Seedsmen Hall of Fame
Honoring Horticulturalists

Kent Whealy

Kent Whealy was one the original "bioneers" and founding-fathers of the heirloom seed movement. As a co-founder[2,3] and the creative force behind the Seed Savers Exchange (SSE), he led the organization for thirty-two years as its Executive Director from 1975 until October of 2007.

Kent was a long-time gardener who trained as a journalist and recognized that not only was the commercial agriculture industry focused on developing varieties for large agriculture, they were also actively dropping older standard varieties well suited for home gardeners.[1]

This loss of biodiversity was quantified when in 1985 he inventoried and collated the cultivar offerings from all current garden seed catalogs, comparing to past catalogs, to create the first edition of "The Garden Seed Inventory." This publication provided a tool for easily seeing what varieties had been dropped from the seed trade as well as ones that were becoming rare and endangered.

During Kent's time at SSE, he created and oversaw annual editions of Seed Savers Yearbook, whose 8,000 members distributed an estimated 1,000,000 samples of rare seeds, and also all of SSE’s membership publications, books and seed catalogs. Beginning with three seed varieties given to Kent and his wife Diane by her grandparents, the seed collection at SSE grew to include approximately 26,000 rare vegetable varieties.[2]

Kent gave more than 125 major lectures in the United States and dozens of lectures overseas throughout his career with SSE. His international efforts included planning and funding twelve plant collecting expeditions to Eastern Europe and the former Soviet Union (working with some of the world’s preeminent plant collectors/scientists at the Vavilov Institute of Plant Industry in St. Petersburg, Russia and the Gatersleben Seed Bank in eastern Germany), which brought 4,000 traditional varieties from 30 Eastern countries into SSE members’ seed collection.[2,3]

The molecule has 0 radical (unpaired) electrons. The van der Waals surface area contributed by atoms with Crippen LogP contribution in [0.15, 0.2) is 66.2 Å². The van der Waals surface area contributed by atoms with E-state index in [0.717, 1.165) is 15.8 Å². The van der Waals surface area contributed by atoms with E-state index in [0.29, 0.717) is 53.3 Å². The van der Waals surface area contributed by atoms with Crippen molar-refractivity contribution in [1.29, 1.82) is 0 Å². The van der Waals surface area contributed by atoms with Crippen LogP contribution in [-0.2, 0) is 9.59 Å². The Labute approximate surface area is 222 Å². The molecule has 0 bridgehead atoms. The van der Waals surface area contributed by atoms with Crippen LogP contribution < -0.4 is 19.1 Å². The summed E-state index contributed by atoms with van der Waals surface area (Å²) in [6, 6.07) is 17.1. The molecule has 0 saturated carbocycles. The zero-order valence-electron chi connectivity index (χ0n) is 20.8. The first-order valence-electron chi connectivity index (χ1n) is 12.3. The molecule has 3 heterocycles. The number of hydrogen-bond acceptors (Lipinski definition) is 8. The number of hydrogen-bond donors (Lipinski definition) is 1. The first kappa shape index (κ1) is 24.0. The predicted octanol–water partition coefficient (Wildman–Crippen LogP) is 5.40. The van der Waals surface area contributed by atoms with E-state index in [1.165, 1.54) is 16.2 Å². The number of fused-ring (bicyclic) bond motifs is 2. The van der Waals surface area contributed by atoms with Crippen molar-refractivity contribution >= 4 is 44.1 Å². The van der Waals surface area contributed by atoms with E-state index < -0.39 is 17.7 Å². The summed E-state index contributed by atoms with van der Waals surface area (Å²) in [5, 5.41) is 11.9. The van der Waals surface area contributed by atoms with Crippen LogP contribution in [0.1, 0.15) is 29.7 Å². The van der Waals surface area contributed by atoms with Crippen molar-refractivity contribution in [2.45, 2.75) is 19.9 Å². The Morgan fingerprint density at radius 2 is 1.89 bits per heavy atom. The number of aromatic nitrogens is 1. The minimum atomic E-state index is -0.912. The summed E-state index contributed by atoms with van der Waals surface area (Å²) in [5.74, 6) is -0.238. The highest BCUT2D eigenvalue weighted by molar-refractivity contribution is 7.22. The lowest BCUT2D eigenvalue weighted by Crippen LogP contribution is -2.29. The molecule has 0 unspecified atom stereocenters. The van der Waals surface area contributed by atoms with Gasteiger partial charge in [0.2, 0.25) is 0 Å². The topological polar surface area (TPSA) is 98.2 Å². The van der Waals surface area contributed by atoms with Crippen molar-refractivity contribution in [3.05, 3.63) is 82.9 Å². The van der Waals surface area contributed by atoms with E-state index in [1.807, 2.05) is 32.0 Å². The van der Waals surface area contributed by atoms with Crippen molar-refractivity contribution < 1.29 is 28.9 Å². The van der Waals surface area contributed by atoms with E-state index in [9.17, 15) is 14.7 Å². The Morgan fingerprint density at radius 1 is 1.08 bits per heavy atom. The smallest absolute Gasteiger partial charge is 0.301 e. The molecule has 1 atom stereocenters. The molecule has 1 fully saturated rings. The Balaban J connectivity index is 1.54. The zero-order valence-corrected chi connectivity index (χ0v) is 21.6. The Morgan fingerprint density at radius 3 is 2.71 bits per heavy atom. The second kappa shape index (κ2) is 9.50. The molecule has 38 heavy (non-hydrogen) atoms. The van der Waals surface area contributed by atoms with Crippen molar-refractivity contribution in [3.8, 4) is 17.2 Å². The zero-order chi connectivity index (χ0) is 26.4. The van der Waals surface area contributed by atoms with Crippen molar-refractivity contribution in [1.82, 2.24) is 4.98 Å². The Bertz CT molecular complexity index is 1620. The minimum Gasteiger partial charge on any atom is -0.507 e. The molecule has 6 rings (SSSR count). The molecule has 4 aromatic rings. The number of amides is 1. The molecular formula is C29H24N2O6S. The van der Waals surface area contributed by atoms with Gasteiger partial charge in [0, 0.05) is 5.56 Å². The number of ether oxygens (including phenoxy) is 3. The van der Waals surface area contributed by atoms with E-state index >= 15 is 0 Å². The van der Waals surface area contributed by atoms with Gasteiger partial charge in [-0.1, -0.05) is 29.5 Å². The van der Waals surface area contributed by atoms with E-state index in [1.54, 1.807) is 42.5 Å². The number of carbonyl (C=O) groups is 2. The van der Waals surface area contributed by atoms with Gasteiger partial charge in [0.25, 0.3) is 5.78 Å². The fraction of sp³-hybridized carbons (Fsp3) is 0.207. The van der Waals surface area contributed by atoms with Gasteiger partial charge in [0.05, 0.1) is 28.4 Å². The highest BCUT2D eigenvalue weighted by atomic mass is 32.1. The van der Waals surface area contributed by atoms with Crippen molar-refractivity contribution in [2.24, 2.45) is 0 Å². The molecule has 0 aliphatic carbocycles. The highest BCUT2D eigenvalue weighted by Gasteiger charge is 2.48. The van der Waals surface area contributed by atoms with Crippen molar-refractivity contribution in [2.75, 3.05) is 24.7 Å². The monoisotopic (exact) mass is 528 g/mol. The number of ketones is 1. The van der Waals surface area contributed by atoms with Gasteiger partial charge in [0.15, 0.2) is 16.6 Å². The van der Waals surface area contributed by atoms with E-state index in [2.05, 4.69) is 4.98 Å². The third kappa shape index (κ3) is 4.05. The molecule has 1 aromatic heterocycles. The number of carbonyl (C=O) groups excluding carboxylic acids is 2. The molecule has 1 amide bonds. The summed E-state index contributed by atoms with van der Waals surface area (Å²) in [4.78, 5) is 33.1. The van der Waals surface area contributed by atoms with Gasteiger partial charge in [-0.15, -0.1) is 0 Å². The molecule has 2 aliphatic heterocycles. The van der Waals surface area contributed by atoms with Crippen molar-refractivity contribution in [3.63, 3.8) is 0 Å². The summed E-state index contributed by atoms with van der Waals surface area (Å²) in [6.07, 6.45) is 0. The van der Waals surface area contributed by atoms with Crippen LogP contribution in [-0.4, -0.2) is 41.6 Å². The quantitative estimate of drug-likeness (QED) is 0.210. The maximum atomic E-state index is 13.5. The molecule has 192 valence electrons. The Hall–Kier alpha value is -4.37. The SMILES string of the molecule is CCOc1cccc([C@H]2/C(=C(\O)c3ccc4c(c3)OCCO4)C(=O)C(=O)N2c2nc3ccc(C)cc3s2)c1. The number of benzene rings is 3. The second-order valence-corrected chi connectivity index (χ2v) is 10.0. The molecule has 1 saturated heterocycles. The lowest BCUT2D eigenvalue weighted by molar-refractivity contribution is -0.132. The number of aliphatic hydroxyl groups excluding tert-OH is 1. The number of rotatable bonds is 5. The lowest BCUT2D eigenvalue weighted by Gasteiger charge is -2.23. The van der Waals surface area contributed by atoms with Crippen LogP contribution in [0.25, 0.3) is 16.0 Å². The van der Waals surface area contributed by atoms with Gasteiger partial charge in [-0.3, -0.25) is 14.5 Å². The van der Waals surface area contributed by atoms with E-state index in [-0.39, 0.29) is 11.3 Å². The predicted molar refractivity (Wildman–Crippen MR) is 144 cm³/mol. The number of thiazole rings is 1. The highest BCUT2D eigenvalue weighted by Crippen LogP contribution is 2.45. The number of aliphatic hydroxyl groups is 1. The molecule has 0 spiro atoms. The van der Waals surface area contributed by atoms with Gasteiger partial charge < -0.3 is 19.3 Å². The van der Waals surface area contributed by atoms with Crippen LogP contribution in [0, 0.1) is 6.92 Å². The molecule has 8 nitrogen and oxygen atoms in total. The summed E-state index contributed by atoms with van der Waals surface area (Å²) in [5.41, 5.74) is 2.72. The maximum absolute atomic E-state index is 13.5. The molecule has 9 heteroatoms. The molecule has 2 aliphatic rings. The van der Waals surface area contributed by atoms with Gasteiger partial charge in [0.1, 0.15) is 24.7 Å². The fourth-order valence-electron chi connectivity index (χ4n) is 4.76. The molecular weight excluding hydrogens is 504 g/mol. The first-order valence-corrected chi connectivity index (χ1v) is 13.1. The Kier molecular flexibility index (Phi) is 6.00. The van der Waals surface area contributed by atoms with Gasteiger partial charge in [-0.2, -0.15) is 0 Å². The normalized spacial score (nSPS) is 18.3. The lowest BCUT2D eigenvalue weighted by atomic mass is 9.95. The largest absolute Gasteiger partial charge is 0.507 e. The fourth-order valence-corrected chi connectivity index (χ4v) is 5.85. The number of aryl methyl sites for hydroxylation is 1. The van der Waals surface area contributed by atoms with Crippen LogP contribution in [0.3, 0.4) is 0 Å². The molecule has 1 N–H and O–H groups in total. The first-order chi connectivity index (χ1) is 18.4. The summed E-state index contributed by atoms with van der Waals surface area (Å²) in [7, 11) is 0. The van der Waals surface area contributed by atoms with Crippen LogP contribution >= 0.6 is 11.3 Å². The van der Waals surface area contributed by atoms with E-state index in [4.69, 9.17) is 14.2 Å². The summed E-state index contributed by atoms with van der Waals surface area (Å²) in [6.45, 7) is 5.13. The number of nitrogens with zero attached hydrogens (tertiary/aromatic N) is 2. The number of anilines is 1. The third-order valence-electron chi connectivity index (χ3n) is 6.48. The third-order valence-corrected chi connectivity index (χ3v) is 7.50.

Along with his seed preservation efforts, he had a vision and worked hard to create, a world-class organization that included the seedbank, development of Heritage Farm (SSE's headquarters), and acquiring the adjacent 716-acre Twin Valleys, where he designed, implemented and supervised other genetic preservation projects: 23 acres of certified organic Preservation Gardens; Historic Orchard containing 700 varieties of pre-1900 apples; and two herds of Ancient White Park cattle – the rarest cattle in the English-speaking world.[2] Kent successfully funded the organization and its staff, land purchases and projects with his highly successful grant writing, sales of the publications he originated and edited, and eventually through the sale of heirloom seeds through a catalog division.

Numerous awards for Kent's genetic preservation efforts include a MacArthur Fellowship (1990), honorary doctorate from Luther College in Decorah, Iowa (1991), and Russia's prestigious N. I. Vavilov Medal (1996).

He was ousted, by a unanimous vote of the board he had hand selected, in October of 2007. Sadly, his firing became public, quite messy, and divisive.

After leaving SSE, Kent founded JAK KAW Press, and was a trustee of the Ceres Trust, a private grant making foundation focused on organic agricultural issues.

Although Kent's advocacy for biodiversity preservation and other issues was very public, he was a very private person. He passed away in late March of 2018.[6]


  1. "Keeping traditions on the menu; Three conservation organizations consider ecological and cultural landscapes as they preserve old crops and develop new ones," by Anna Maria Gillus, BioScience Journal, August, 1993, pages 425-429.

  2. JAK KAW Press "About Us" Page (June 7, 2018).

  3. "The Plowboy Interview Kent Whealy," by the Mother Earth News editors, Mother Earth News, January/February, 1982.

  4. "Saving of Seeds of the World," by Kent Whealy, Earth Island Journal, Autumn 2001, pages 30-31.

  5. Access to unpatented seeds, Kent Whealy and the Seed Savers Exchange

  6. "Passing of Kent Whealy," Bifurcated Carrots, April 4, 2018.


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